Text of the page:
Keith Chanter, CEO of EMCOR UK, discusses the impact of poor office environments, particularly high CO2 levels, on worker performance
Installing an office slide and ping-pong table, replacing chairs with beanbags and upgrading the coffee machine are some of the more widely reported methods that UK businesses are using to encourage their teams to be happier and more productive at work. Of course, all have value, in their own unique ways, but businesses should also look at more practical ways of boosting productivity.
It is time for a fresh approach. We all instinctively know that poor office conditions lead to dissatisfied, unproductive and unwell building occupants. Until recently, the correlation between the quality of indoor environmental conditions and worker productivity had only been studied in the laboratory, not in real-life working conditions. This meant that the true effect of the likes of noise, humidity, light and carbon dioxide on British workers had never been fully explored.
According to the latest Office for National Statistics report, measured between July and September 2018, productivity only increased by 0.2 per cent in the UK compared to the year before. Solving the productivity puzzle has been a strategic goal of both public and private sector organisations for years, yet only now are environmental factors coming under the spotlight. Facilities managers have an opportunity to lead this discussion and highlight just how important the interior environment is to the overall functionality of organisations.
Two years ago, a consortium of partners, including an EMCOR UK team and backed by the government, embarked on the first-ever practical study into UK indoor office environments. Led by academics at Oxford Brookes University and LCMB Building Performance, the study was supported by Innovate UK – the government agency tasked with boosting innovation in the UK economy. The study forms part of the Whole Life Performance Plus (WLP+) project, which brings together a consortium of experts in building performance, property development and facilities management.
Workplaces taking part in the study – including NATS (formerly National Air Traffic Services) and Kings College London – were tested over two years, with internet of things (IoT) enabled sensors installed to monitor fluctuating CO2 levels. During this time employees were sent numerical, proofreading and Stroop tests via email up to three times a day as part of the study. A methodology was then applied to calculate the impact of CO2 and temperature on perceived productivity in those workplaces.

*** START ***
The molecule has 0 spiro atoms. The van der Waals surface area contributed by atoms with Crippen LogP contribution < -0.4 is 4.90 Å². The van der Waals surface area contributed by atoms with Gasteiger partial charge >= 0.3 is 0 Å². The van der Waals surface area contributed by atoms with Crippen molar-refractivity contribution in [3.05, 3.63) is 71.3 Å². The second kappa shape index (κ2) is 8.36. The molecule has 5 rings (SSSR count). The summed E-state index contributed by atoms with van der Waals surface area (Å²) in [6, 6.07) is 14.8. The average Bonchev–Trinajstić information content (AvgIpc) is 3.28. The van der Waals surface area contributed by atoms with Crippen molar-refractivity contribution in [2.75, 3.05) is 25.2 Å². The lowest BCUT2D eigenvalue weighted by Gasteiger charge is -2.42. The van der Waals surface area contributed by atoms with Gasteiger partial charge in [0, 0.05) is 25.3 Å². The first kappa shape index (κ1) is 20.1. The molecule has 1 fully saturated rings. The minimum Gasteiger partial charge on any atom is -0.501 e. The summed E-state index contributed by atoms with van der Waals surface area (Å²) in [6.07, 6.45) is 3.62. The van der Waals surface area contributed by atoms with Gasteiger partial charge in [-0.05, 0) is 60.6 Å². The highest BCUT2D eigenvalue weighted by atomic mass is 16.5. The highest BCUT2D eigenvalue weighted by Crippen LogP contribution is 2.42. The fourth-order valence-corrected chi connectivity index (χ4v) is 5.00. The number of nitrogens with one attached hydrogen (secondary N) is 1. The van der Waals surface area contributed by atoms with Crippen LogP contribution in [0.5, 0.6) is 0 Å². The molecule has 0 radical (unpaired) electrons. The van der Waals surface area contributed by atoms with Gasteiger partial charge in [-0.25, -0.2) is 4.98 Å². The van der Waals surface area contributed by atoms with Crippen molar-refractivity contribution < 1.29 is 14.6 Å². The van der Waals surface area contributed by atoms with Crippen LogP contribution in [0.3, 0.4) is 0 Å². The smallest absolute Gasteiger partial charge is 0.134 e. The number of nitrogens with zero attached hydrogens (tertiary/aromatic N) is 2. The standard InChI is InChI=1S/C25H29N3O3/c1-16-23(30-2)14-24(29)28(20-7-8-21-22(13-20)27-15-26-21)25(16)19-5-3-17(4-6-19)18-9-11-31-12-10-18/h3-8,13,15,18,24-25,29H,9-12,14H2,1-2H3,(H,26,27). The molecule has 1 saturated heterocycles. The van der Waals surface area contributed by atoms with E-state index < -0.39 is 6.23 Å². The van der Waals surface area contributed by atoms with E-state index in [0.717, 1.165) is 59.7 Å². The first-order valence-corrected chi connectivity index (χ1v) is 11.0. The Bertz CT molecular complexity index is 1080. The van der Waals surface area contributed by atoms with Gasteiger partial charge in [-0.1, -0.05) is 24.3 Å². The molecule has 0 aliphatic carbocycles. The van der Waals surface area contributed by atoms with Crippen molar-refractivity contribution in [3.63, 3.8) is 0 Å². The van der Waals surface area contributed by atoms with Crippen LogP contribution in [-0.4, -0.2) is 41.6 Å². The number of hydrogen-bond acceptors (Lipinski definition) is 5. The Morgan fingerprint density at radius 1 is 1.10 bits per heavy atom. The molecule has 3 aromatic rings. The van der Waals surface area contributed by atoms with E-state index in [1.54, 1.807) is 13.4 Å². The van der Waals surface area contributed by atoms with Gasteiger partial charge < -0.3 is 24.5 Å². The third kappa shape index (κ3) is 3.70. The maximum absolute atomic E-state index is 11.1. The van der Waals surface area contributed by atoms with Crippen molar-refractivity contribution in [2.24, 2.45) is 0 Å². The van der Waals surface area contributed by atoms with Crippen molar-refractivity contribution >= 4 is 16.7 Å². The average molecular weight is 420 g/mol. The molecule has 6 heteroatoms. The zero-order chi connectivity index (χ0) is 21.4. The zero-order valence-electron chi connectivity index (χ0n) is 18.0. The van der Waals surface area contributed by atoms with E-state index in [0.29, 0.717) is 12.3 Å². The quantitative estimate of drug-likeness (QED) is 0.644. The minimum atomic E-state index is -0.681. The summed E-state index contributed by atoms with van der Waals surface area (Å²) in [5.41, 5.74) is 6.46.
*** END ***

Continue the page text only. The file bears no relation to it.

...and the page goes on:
With lower CO2 levels, employees’ test scores improved by up to 12 per cent. In one of the buildings tested, people worked 38 per cent faster with reduced CO2 concentrations, completing tests in a mean time of 8.2 minutes compared to 13.3 minutes with higher CO2 concentrations. Such conclusive findings highlights the need for employers to take the monitoring and measurement of environmental conditions seriously.
In most modern offices, the opening of windows is highly controlled, meaning that the quality of the indoor atmosphere is heavily reliant on air conditioning. This means, for example, when offices are built or refurbished they are often ‘sealed’ and air conditioned as standard. Even if buildings meet ventilation standards, this doesn’t mean that high CO2 levels are being effectively detected and reduced. Higher CO2 often leads to offices feeling stuffy, which can mistakenly be put down to high temperatures. This in turn leads to more cooling via aircon systems, consuming extra energy and increasing greenhouse gas emissions.
But while cooling may mean the office feels fresher, it doesn’t lower the CO2 level. For example, meeting rooms, which are often sealed and occupied for prolonged periods, can be allowed to reach up to 3000ppm CO2 – affecting concentration and productivity. Yet CO2 levels are not recorded with enough granularity by traditional building management systems to evaluate the effect on occupants. For FMs responsible for indoor conditions, this gives new meaning to ‘breathing life into buildings’; optimising CO2 levels should be integral to creating healthy and productive workplace environments.